>-----Original Message----- >From: Lee Corbin [mailto:[EMAIL PROTECTED] >Sent: Friday, May 13, 2005 3:40 AM >To: EverythingList >Subject: RE: many worlds theory of immortality > > >Brent writes > >> I think that an observer must be physically instantiated - that seems well >> supported empirically. As it is used a "observer moment" seems to >mean a unit >> of subjective experience. That there is an "observer", i.e. something with >> continuity over many such subjective experiences, must be an inference or a >> construct within the theory. > >Personally, I would agree. But many here contend that abstract >patterns---mathematical stings, really---can do *so* much cross- >referencing and quoting of each other that a form of paste obtains >that wields them in to something capable of having experiences. >But a familiar abstract object, namely the real numbers between zero >and one, evidently already does all of that (considering the decimal >or binary expressions), and so I'm not sure what remains for the >more abstruse inhabitants of Platonia to do. > >> >Yes, that's the simplest explanation! We have to suppose that >> >physical objects continue to encode previously gained information >> >in the default case. >> >> I don't know that "we have to". I've know idealists who suppose >> that our memories are part of our immaterial spirits. But they >> have a hard time explaining the limitations of memory. > >Such idealists have a hard time being credible at all, if you >ask me. > >> > But what John was perhaps saying---and what I would certainly >> > claim along with all the adherents of "observer-moments", I >> > think---is that any particular version of you at any particular >> > moment is not conscious of the facts encoded in all your memories. >> > Hence the idea that an observer-moment is the net intersection >> > across the multiverse and across other planetary systems of a >> > particular sense-perception experience of a particular person. >> >> But if, for each subjective experience, there is no way to uniquely >associate >> it with a sequence of subjective experiences, i.e. every such experience has >> many predecessors and successors, then I don't see how such sequences can >> constitute a particular person(s). > >I agree. That is, freed of memory, just how are all those subjective >moments linked in a particular ordered sequence? I also agree with >your statement, when *persons* (as you write) are being considered. >I'll admit that there is something---but not very much---associated >with a person that has nothing to do with the person's memories. > >> It seems in these discussions that the existence of such sequences >> corresponding to a particular person, an "observer", is taken for >> granted. It is a natural model given that observers are physical >> things - but it is problematic if physics is thrown out and you >> start from nothing but "observer moments". > >Well said. A natural model does give us that observers are >physical things, or at least *necessarily* instantiated in >physical things. And I agree that starting from nothing but >observer-moments won't take us any further than it took >William James http://plato.stanford.edu/entries/james/ > >I can't blame the ancients and moderns up to the 19th century >for being dualists. It seemed utterly impossible that mere >atoms in motion could give rise to such as we. But the painful >---and painstaking---defeat of vitalism achieved finally in >the 20th century leaves it the simplest hypothesis by far to >say that we are machines. Our "souls" and we arise by natural >means, just as do streams and mountains. > >Observer-moments seems to arise simply from observers, and >observers arise simply from highly intelligent mammals (or >aliens) who can think about their own thinking. Unless you >want (which is probably a good idea) to regard even >photographic plates and other matter upon which impressions >can be made as *observers*.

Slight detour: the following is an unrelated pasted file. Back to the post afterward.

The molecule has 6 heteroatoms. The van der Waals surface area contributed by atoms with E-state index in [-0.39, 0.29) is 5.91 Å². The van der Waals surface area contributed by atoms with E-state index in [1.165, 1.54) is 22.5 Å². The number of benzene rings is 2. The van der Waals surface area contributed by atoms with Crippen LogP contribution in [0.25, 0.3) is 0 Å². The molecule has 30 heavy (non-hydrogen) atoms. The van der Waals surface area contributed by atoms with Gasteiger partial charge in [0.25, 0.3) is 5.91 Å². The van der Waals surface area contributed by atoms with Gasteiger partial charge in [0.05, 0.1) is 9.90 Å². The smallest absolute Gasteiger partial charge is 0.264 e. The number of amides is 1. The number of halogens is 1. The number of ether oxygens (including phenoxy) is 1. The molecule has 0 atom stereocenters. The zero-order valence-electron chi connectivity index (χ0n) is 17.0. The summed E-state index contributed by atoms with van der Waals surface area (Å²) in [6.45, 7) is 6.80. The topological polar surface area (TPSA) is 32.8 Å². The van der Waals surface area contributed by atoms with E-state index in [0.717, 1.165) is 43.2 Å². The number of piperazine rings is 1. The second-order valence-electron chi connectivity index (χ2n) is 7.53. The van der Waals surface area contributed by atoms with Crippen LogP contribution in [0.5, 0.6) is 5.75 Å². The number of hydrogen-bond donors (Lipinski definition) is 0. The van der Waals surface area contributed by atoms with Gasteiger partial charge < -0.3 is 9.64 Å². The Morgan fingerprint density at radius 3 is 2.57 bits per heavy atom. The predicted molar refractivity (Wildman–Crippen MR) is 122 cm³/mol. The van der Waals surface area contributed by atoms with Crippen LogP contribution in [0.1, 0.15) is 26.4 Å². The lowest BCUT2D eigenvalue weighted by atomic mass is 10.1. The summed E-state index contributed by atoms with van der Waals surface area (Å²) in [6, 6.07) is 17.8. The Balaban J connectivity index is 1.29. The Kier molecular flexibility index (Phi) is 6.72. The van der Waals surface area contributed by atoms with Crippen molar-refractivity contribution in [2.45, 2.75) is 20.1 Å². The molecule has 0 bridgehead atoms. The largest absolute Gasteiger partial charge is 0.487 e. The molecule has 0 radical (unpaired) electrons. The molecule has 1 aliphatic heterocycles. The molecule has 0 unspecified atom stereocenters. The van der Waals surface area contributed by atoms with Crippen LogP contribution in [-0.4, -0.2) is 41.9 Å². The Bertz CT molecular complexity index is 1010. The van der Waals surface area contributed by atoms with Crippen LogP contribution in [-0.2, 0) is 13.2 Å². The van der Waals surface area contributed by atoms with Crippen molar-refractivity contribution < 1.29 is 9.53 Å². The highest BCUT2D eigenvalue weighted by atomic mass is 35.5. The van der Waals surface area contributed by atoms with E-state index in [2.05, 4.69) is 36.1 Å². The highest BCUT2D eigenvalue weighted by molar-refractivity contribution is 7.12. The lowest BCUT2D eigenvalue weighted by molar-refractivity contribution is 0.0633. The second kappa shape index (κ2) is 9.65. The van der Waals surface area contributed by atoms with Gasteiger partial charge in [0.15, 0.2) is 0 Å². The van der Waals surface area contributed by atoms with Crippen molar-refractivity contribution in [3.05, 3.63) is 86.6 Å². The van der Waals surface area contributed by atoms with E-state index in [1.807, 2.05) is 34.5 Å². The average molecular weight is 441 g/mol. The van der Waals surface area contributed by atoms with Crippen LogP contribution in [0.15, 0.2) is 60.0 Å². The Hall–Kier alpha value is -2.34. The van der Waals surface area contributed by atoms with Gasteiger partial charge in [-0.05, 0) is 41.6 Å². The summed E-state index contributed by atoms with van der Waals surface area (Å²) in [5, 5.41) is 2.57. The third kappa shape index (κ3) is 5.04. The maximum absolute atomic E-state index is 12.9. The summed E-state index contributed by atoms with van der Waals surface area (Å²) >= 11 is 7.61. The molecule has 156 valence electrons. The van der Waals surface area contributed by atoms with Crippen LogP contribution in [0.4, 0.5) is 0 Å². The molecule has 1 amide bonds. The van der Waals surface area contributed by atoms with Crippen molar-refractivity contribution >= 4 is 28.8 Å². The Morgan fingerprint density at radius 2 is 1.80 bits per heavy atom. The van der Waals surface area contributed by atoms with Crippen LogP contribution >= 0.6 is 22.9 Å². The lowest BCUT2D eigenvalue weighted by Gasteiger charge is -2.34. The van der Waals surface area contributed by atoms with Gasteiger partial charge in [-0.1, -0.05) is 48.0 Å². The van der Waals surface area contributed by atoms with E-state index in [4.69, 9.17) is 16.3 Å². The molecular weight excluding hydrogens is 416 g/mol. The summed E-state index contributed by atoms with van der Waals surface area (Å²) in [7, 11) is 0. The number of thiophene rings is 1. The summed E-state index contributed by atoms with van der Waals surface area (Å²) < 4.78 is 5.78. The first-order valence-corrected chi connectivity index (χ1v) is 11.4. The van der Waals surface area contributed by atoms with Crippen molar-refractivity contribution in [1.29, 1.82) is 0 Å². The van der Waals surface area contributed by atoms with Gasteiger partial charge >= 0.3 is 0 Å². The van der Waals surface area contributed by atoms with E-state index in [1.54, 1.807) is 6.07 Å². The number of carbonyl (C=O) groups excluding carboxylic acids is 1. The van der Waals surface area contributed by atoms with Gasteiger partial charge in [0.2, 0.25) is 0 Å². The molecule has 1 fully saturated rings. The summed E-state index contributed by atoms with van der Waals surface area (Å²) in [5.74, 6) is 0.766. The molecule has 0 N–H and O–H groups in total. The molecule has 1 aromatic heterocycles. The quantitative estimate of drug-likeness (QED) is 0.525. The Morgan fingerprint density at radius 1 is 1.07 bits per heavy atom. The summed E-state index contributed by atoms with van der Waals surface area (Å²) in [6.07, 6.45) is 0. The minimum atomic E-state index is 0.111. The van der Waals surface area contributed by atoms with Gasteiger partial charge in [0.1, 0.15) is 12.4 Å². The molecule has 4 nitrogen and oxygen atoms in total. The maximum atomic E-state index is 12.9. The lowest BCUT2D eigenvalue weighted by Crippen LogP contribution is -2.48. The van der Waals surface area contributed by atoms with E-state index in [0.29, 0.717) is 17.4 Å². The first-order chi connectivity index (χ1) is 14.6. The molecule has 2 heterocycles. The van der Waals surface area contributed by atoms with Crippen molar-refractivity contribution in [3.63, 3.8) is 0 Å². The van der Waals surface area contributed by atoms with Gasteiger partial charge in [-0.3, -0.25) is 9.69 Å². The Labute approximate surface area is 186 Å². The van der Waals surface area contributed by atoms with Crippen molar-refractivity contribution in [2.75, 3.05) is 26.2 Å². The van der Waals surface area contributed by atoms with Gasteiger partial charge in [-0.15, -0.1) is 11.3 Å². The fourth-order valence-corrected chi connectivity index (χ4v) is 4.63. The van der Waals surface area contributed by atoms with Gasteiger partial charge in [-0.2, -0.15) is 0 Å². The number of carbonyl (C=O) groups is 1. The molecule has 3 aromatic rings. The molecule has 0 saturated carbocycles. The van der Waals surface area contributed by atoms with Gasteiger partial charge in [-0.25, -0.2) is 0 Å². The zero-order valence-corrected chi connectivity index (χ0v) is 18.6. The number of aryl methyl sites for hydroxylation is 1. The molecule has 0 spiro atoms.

In considering what it takes to be an observer, I find it useful to think about robots. What would I have to design into a robot in order that it be an observer - and not just a recorder? I think the essential elements are having a goal, the ability to act, and the ability to learn from experience. At a rudimentary level I'd say the Mars rovers qualify as observers. Brent Meeker